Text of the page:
The logbook also registered a few mechanical-system rants. The steering felt slightly rubbery and nonlinear off-center, the automatic transmission was too easily confused, and we complained about the body’s tendency to rock back on its heels during heavy acceleration. Operation of the on-demand four-wheel-drive system was so transparent that it generated few comments. Our design director had a ball hammering through drifts during one snowy commute to work, and associate editor Joe DeMatio praised the sure-footedness he observed while negotiating his steep, slippery driveway during winter months.
Most folks felt that the seats fit their physiques acceptably well and provided reasonable long-distance comfort. There’s ample space for a sprawling family, as long as front occupants don’t consume too much second-row knee room by overindulging their fore-and-aft and backrest settings. The same Seaman who griped about the dcor enthused about the ease of packing a sofa, two chairs, two coffee tables, and one footstool into the cargo bay with room to spare. What he didn’t know was the heft of the seats he lifted. Middle-row buckets tip the scales at 60 pounds each, while the split back-row perches weigh 50 pounds apiece.
The power portals were a source of amusement, amazement, and near-universal adoration. The learning curve entails discovering the locations of ten different command switches, making sure the shifter is in park, and exercising patience while the safety systems run their checks. The side-door opening sequence lasts six seconds; closing and latching each slider takes about nine. For the liftgate, it’s nine seconds for opening and nearly fifteen for closing. That seems agonizingly long until you consider alternatives, such as the round trip from the driver’s seat to usher a passenger into the back seat. Anyone who’s juggled an infant in one arm and a bag of groceries in the other on a rainy day won’t need a sales pitch to appreciate every minivan’s must-have feature.
Mini Driver turned in a near-perfect reliability record. The only blotch was a freak electrical breakdown suffered by the Shermans when it was time to back down the driveway loaded with Fourth of July vacation cheer. A quick jumper-cable jolt resuscitated the Town & Country’s vital signs, but there’s nothing quite like a total blackout for wracking nerves at the start of a long trip. A technician diagnosed the malady as the early stages of alternator failure.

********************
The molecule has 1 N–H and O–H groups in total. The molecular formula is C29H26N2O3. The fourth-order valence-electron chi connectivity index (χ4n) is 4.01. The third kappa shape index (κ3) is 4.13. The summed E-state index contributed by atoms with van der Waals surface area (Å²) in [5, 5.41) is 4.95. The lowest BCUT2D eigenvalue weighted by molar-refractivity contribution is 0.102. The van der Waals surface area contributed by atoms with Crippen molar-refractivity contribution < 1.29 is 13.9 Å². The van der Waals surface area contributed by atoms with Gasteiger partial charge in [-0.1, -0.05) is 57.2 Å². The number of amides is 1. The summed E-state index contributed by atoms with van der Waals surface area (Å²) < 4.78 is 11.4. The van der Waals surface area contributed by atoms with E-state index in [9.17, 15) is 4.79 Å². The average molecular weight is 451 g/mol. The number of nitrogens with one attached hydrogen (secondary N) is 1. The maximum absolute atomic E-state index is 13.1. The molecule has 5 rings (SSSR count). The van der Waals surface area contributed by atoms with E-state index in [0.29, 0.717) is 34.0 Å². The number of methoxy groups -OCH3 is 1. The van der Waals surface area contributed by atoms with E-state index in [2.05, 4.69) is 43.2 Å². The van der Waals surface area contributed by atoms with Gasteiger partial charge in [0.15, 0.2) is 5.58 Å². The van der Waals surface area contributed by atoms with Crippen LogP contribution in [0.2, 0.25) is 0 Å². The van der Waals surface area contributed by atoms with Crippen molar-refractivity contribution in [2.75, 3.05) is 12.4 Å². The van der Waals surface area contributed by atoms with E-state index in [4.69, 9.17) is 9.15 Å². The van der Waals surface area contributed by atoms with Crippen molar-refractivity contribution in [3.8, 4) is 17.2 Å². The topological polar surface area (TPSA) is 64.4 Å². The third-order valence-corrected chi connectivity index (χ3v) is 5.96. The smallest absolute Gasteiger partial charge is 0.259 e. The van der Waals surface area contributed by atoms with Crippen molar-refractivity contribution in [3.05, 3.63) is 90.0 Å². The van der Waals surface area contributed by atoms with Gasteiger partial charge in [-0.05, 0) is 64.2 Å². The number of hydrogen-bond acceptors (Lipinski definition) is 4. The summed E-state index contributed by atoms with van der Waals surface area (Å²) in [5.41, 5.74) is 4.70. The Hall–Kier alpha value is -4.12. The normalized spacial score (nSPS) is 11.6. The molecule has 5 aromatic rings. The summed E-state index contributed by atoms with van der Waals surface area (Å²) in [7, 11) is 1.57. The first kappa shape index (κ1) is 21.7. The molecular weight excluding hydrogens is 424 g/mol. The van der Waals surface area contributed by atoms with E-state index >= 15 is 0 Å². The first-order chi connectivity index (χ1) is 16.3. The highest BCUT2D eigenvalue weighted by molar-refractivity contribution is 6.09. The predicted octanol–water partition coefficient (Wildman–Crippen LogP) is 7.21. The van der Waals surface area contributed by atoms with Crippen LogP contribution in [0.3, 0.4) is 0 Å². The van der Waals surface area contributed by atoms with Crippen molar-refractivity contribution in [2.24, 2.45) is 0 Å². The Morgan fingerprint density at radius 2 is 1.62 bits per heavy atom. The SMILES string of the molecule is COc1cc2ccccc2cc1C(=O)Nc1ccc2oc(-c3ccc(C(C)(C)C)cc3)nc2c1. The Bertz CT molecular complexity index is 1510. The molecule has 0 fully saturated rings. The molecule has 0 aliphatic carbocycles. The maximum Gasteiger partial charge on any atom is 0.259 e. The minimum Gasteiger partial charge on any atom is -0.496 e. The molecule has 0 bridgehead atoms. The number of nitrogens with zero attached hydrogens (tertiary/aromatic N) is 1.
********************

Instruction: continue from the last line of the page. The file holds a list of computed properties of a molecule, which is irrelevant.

The overall 19-mpg mileage disappointed most reviewers, even though it fell within the 17-mpg city and 22-mpg highway predictions forecast by the window sticker’s DOE/EPA label. It’s important to remember that we’re cooling a small house, moving a two-ton-plus vehicle, and dragging four-wheel drive hither and yon. Fuel efficiency that’s poorer than a family sedan’s and not much better than an SUV’s is to be expected.
Ultimately, the Town & Country’s happy disposition and let’s-go attitude more than compensated for its thirst at the pumps and the foibles we experienced during Four Seasons of use. It’s clear why this example of the minivan breed is such a favorite. The one suggestion we have for Chrysler’s advanced planners is not to miss foldaway seats–why not for both rear rows?–in the next generation. As for Mini Driver, we sent her toward her next assignment with the Automobile Magazine Academy’s accolades for exemplary performance in a difficult supporting role.